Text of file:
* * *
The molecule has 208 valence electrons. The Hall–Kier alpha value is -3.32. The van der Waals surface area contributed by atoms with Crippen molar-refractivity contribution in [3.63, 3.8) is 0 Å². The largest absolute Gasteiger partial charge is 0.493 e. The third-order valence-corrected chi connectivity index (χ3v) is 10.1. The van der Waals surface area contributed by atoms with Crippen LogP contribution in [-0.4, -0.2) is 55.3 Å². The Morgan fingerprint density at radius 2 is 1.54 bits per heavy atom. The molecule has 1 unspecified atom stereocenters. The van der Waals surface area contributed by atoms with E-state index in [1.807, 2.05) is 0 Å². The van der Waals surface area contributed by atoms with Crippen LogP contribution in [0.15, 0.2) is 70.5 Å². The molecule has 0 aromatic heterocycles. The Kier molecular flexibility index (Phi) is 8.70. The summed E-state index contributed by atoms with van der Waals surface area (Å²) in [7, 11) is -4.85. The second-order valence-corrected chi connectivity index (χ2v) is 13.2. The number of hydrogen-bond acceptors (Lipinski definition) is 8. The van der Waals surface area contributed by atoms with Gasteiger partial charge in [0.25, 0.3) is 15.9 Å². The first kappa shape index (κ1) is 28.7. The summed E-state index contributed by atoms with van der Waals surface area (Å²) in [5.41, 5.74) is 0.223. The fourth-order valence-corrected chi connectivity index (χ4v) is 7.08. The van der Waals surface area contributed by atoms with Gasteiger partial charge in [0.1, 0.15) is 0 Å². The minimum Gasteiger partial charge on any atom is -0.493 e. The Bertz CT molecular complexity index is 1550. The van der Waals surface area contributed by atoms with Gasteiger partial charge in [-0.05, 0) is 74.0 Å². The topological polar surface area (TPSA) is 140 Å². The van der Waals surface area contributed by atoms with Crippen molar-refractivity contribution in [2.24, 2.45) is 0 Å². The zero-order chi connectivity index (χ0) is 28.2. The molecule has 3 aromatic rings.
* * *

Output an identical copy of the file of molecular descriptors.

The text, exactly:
The molecule has 208 valence electrons. The Hall–Kier alpha value is -3.32. The van der Waals surface area contributed by atoms with Crippen molar-refractivity contribution in [3.63, 3.8) is 0 Å². The largest absolute Gasteiger partial charge is 0.493 e. The third-order valence-corrected chi connectivity index (χ3v) is 10.1. The van der Waals surface area contributed by atoms with Crippen LogP contribution in [-0.4, -0.2) is 55.3 Å². The Morgan fingerprint density at radius 2 is 1.54 bits per heavy atom. The molecule has 1 unspecified atom stereocenters. The van der Waals surface area contributed by atoms with E-state index in [1.807, 2.05) is 0 Å². The van der Waals surface area contributed by atoms with Crippen LogP contribution in [0.15, 0.2) is 70.5 Å². The molecule has 0 aromatic heterocycles. The Kier molecular flexibility index (Phi) is 8.70. The summed E-state index contributed by atoms with van der Waals surface area (Å²) in [7, 11) is -4.85. The second-order valence-corrected chi connectivity index (χ2v) is 13.2. The number of hydrogen-bond acceptors (Lipinski definition) is 8. The van der Waals surface area contributed by atoms with Gasteiger partial charge in [0.25, 0.3) is 15.9 Å². The first kappa shape index (κ1) is 28.7. The summed E-state index contributed by atoms with van der Waals surface area (Å²) in [5.41, 5.74) is 0.223. The fourth-order valence-corrected chi connectivity index (χ4v) is 7.08. The van der Waals surface area contributed by atoms with Gasteiger partial charge in [0.1, 0.15) is 0 Å². The minimum Gasteiger partial charge on any atom is -0.493 e. The Bertz CT molecular complexity index is 1550. The van der Waals surface area contributed by atoms with Gasteiger partial charge in [-0.05, 0) is 74.0 Å². The topological polar surface area (TPSA) is 140 Å². The van der Waals surface area contributed by atoms with Crippen molar-refractivity contribution in [2.24, 2.45) is 0 Å². The zero-order chi connectivity index (χ0) is 28.2. The molecule has 3 aromatic rings.